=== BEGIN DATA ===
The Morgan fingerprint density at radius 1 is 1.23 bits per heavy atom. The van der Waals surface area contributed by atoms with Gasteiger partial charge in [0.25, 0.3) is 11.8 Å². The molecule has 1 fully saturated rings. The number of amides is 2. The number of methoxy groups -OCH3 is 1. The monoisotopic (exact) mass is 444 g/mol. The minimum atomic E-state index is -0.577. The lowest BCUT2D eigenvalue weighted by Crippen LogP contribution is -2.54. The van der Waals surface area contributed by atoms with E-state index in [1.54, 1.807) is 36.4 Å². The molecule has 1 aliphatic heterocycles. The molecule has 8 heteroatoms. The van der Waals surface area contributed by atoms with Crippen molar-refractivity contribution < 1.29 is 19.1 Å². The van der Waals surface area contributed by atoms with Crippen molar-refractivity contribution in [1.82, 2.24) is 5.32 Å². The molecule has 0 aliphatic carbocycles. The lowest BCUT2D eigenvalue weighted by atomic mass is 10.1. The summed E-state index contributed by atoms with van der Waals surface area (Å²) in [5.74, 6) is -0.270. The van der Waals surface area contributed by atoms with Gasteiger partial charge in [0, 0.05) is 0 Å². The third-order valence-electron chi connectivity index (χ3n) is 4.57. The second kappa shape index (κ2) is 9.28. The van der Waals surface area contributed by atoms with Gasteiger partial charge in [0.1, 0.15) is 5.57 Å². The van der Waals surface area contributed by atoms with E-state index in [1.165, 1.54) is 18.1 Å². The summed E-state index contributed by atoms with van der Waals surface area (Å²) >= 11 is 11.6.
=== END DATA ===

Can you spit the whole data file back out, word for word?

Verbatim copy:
The Morgan fingerprint density at radius 1 is 1.23 bits per heavy atom. The van der Waals surface area contributed by atoms with Gasteiger partial charge in [0.25, 0.3) is 11.8 Å². The molecule has 1 fully saturated rings. The number of amides is 2. The number of methoxy groups -OCH3 is 1. The monoisotopic (exact) mass is 444 g/mol. The minimum atomic E-state index is -0.577. The lowest BCUT2D eigenvalue weighted by Crippen LogP contribution is -2.54. The van der Waals surface area contributed by atoms with E-state index in [1.54, 1.807) is 36.4 Å². The molecule has 1 aliphatic heterocycles. The molecule has 8 heteroatoms. The van der Waals surface area contributed by atoms with Crippen molar-refractivity contribution < 1.29 is 19.1 Å². The van der Waals surface area contributed by atoms with Crippen molar-refractivity contribution in [1.82, 2.24) is 5.32 Å². The molecule has 0 aliphatic carbocycles. The lowest BCUT2D eigenvalue weighted by atomic mass is 10.1. The summed E-state index contributed by atoms with van der Waals surface area (Å²) in [5.74, 6) is -0.270. The van der Waals surface area contributed by atoms with Gasteiger partial charge in [0, 0.05) is 0 Å². The third-order valence-electron chi connectivity index (χ3n) is 4.57. The second kappa shape index (κ2) is 9.28. The van der Waals surface area contributed by atoms with Gasteiger partial charge in [0.1, 0.15) is 5.57 Å². The van der Waals surface area contributed by atoms with E-state index in [1.165, 1.54) is 18.1 Å². The summed E-state index contributed by atoms with van der Waals surface area (Å²) >= 11 is 11.6.